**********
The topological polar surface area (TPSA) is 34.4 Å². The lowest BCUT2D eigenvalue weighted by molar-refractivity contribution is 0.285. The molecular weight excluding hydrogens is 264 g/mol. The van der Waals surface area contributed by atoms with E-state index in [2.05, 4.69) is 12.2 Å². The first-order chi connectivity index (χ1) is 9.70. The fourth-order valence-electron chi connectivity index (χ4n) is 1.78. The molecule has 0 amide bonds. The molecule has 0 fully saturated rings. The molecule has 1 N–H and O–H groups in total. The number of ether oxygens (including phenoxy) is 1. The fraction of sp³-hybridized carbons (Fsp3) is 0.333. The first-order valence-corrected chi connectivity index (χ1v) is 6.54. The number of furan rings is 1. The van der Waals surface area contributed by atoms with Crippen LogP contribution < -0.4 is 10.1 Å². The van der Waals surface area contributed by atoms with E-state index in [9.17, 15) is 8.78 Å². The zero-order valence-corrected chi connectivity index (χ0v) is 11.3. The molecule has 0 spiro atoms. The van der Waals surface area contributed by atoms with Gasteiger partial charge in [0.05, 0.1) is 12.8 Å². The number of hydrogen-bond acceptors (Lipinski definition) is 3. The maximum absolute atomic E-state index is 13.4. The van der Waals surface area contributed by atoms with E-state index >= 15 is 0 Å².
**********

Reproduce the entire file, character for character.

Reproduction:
The topological polar surface area (TPSA) is 34.4 Å². The lowest BCUT2D eigenvalue weighted by molar-refractivity contribution is 0.285. The molecular weight excluding hydrogens is 264 g/mol. The van der Waals surface area contributed by atoms with E-state index in [2.05, 4.69) is 12.2 Å². The first-order chi connectivity index (χ1) is 9.70. The fourth-order valence-electron chi connectivity index (χ4n) is 1.78. The molecule has 0 amide bonds. The molecule has 0 fully saturated rings. The molecule has 1 N–H and O–H groups in total. The number of ether oxygens (including phenoxy) is 1. The fraction of sp³-hybridized carbons (Fsp3) is 0.333. The first-order valence-corrected chi connectivity index (χ1v) is 6.54. The number of furan rings is 1. The van der Waals surface area contributed by atoms with Crippen LogP contribution < -0.4 is 10.1 Å². The van der Waals surface area contributed by atoms with E-state index in [9.17, 15) is 8.78 Å². The zero-order valence-corrected chi connectivity index (χ0v) is 11.3. The molecule has 0 spiro atoms. The van der Waals surface area contributed by atoms with Gasteiger partial charge in [0.05, 0.1) is 12.8 Å². The number of hydrogen-bond acceptors (Lipinski definition) is 3. The maximum absolute atomic E-state index is 13.4. The van der Waals surface area contributed by atoms with E-state index >= 15 is 0 Å².